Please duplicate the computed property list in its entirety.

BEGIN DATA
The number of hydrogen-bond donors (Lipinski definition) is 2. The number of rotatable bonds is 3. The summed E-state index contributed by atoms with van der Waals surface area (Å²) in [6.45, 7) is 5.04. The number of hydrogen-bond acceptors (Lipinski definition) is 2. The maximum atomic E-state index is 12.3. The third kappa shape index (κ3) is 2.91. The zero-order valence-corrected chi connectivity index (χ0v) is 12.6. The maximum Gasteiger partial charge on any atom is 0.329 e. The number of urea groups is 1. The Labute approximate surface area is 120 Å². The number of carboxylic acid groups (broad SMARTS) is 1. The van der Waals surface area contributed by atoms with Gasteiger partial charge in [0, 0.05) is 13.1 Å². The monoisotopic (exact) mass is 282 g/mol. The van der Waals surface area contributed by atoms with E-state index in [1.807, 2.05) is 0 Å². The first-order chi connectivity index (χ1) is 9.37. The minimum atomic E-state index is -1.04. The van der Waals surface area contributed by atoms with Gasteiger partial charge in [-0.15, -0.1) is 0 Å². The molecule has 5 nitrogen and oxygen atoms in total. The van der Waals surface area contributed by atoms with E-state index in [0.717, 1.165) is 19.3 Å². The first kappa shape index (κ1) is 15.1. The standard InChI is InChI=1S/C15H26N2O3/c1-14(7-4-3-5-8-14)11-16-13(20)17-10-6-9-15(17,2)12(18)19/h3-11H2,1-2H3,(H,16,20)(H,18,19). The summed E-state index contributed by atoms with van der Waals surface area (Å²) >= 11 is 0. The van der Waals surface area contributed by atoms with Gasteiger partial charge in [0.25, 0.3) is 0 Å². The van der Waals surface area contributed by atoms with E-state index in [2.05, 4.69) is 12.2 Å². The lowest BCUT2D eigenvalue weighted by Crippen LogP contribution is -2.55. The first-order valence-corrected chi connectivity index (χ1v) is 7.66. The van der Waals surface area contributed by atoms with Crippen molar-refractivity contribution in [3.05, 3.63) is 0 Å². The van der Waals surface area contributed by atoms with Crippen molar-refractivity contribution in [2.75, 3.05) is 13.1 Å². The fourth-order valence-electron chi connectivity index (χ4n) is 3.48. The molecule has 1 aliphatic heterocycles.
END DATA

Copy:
The number of hydrogen-bond donors (Lipinski definition) is 2. The number of rotatable bonds is 3. The summed E-state index contributed by atoms with van der Waals surface area (Å²) in [6.45, 7) is 5.04. The number of hydrogen-bond acceptors (Lipinski definition) is 2. The maximum atomic E-state index is 12.3. The third kappa shape index (κ3) is 2.91. The zero-order valence-corrected chi connectivity index (χ0v) is 12.6. The maximum Gasteiger partial charge on any atom is 0.329 e. The number of urea groups is 1. The Labute approximate surface area is 120 Å². The number of carboxylic acid groups (broad SMARTS) is 1. The van der Waals surface area contributed by atoms with Gasteiger partial charge in [0, 0.05) is 13.1 Å². The monoisotopic (exact) mass is 282 g/mol. The van der Waals surface area contributed by atoms with E-state index in [1.807, 2.05) is 0 Å². The first-order chi connectivity index (χ1) is 9.37. The minimum atomic E-state index is -1.04. The van der Waals surface area contributed by atoms with Gasteiger partial charge in [-0.15, -0.1) is 0 Å². The molecule has 5 nitrogen and oxygen atoms in total. The van der Waals surface area contributed by atoms with E-state index in [0.717, 1.165) is 19.3 Å². The first kappa shape index (κ1) is 15.1. The standard InChI is InChI=1S/C15H26N2O3/c1-14(7-4-3-5-8-14)11-16-13(20)17-10-6-9-15(17,2)12(18)19/h3-11H2,1-2H3,(H,16,20)(H,18,19). The summed E-state index contributed by atoms with van der Waals surface area (Å²) >= 11 is 0. The van der Waals surface area contributed by atoms with Gasteiger partial charge in [0.25, 0.3) is 0 Å². The van der Waals surface area contributed by atoms with E-state index in [2.05, 4.69) is 12.2 Å². The lowest BCUT2D eigenvalue weighted by Crippen LogP contribution is -2.55. The first-order valence-corrected chi connectivity index (χ1v) is 7.66. The van der Waals surface area contributed by atoms with Crippen molar-refractivity contribution in [3.05, 3.63) is 0 Å². The van der Waals surface area contributed by atoms with Crippen molar-refractivity contribution in [2.75, 3.05) is 13.1 Å². The fourth-order valence-electron chi connectivity index (χ4n) is 3.48. The molecule has 1 aliphatic heterocycles.